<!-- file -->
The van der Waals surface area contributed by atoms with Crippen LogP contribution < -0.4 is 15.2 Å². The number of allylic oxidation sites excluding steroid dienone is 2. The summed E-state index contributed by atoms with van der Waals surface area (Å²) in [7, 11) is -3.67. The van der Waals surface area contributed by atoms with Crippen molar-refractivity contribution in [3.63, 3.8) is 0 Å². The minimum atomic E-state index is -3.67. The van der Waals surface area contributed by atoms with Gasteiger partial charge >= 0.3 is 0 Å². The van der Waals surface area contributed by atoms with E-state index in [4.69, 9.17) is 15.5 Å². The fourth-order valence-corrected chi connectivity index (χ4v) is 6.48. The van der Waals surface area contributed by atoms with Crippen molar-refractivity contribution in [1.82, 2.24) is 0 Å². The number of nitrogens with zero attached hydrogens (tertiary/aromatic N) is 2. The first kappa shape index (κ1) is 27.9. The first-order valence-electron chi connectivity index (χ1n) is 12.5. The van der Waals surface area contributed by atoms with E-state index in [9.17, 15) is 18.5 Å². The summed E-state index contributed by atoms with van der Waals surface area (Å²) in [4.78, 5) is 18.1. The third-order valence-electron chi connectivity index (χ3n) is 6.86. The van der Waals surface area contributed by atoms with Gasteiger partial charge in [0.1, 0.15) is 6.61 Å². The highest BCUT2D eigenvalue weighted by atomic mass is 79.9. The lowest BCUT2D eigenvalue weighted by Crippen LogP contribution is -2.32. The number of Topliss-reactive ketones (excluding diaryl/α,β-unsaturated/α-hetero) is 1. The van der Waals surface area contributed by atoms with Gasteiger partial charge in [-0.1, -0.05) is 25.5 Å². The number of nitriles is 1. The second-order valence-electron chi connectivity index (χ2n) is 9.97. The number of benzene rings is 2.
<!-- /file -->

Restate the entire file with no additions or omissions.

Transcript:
The van der Waals surface area contributed by atoms with Crippen LogP contribution < -0.4 is 15.2 Å². The number of allylic oxidation sites excluding steroid dienone is 2. The summed E-state index contributed by atoms with van der Waals surface area (Å²) in [7, 11) is -3.67. The van der Waals surface area contributed by atoms with Crippen molar-refractivity contribution in [3.63, 3.8) is 0 Å². The minimum atomic E-state index is -3.67. The van der Waals surface area contributed by atoms with Gasteiger partial charge >= 0.3 is 0 Å². The van der Waals surface area contributed by atoms with E-state index in [4.69, 9.17) is 15.5 Å². The fourth-order valence-corrected chi connectivity index (χ4v) is 6.48. The van der Waals surface area contributed by atoms with Crippen molar-refractivity contribution in [1.82, 2.24) is 0 Å². The number of nitrogens with zero attached hydrogens (tertiary/aromatic N) is 2. The first kappa shape index (κ1) is 27.9. The first-order valence-electron chi connectivity index (χ1n) is 12.5. The van der Waals surface area contributed by atoms with E-state index in [9.17, 15) is 18.5 Å². The summed E-state index contributed by atoms with van der Waals surface area (Å²) in [4.78, 5) is 18.1. The third-order valence-electron chi connectivity index (χ3n) is 6.86. The van der Waals surface area contributed by atoms with Gasteiger partial charge in [0.1, 0.15) is 6.61 Å². The highest BCUT2D eigenvalue weighted by atomic mass is 79.9. The lowest BCUT2D eigenvalue weighted by Crippen LogP contribution is -2.32. The number of Topliss-reactive ketones (excluding diaryl/α,β-unsaturated/α-hetero) is 1. The van der Waals surface area contributed by atoms with Gasteiger partial charge in [-0.1, -0.05) is 25.5 Å². The number of nitriles is 1. The second-order valence-electron chi connectivity index (χ2n) is 9.97. The number of benzene rings is 2.